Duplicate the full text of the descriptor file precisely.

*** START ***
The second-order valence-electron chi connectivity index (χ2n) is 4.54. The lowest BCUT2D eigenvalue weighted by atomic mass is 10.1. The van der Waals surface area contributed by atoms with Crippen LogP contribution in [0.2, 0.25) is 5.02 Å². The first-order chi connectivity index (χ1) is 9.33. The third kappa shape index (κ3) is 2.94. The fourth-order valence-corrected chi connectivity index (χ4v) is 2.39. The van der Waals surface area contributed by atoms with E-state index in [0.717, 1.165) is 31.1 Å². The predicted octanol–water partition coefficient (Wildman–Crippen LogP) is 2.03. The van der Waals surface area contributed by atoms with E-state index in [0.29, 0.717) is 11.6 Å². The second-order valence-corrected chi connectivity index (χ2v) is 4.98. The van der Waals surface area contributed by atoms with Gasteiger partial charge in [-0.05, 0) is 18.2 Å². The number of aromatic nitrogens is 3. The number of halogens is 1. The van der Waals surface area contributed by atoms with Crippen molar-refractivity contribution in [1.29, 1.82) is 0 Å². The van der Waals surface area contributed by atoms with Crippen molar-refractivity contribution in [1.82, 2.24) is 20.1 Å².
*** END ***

The second-order valence-electron chi connectivity index (χ2n) is 4.54. The lowest BCUT2D eigenvalue weighted by atomic mass is 10.1. The van der Waals surface area contributed by atoms with Crippen LogP contribution in [0.2, 0.25) is 5.02 Å². The first-order chi connectivity index (χ1) is 9.33. The third kappa shape index (κ3) is 2.94. The fourth-order valence-corrected chi connectivity index (χ4v) is 2.39. The van der Waals surface area contributed by atoms with E-state index in [0.717, 1.165) is 31.1 Å². The predicted octanol–water partition coefficient (Wildman–Crippen LogP) is 2.03. The van der Waals surface area contributed by atoms with E-state index in [0.29, 0.717) is 11.6 Å². The second-order valence-corrected chi connectivity index (χ2v) is 4.98. The van der Waals surface area contributed by atoms with Gasteiger partial charge in [-0.05, 0) is 18.2 Å². The number of aromatic nitrogens is 3. The number of halogens is 1. The van der Waals surface area contributed by atoms with Crippen molar-refractivity contribution in [1.29, 1.82) is 0 Å². The van der Waals surface area contributed by atoms with Crippen molar-refractivity contribution in [1.82, 2.24) is 20.1 Å².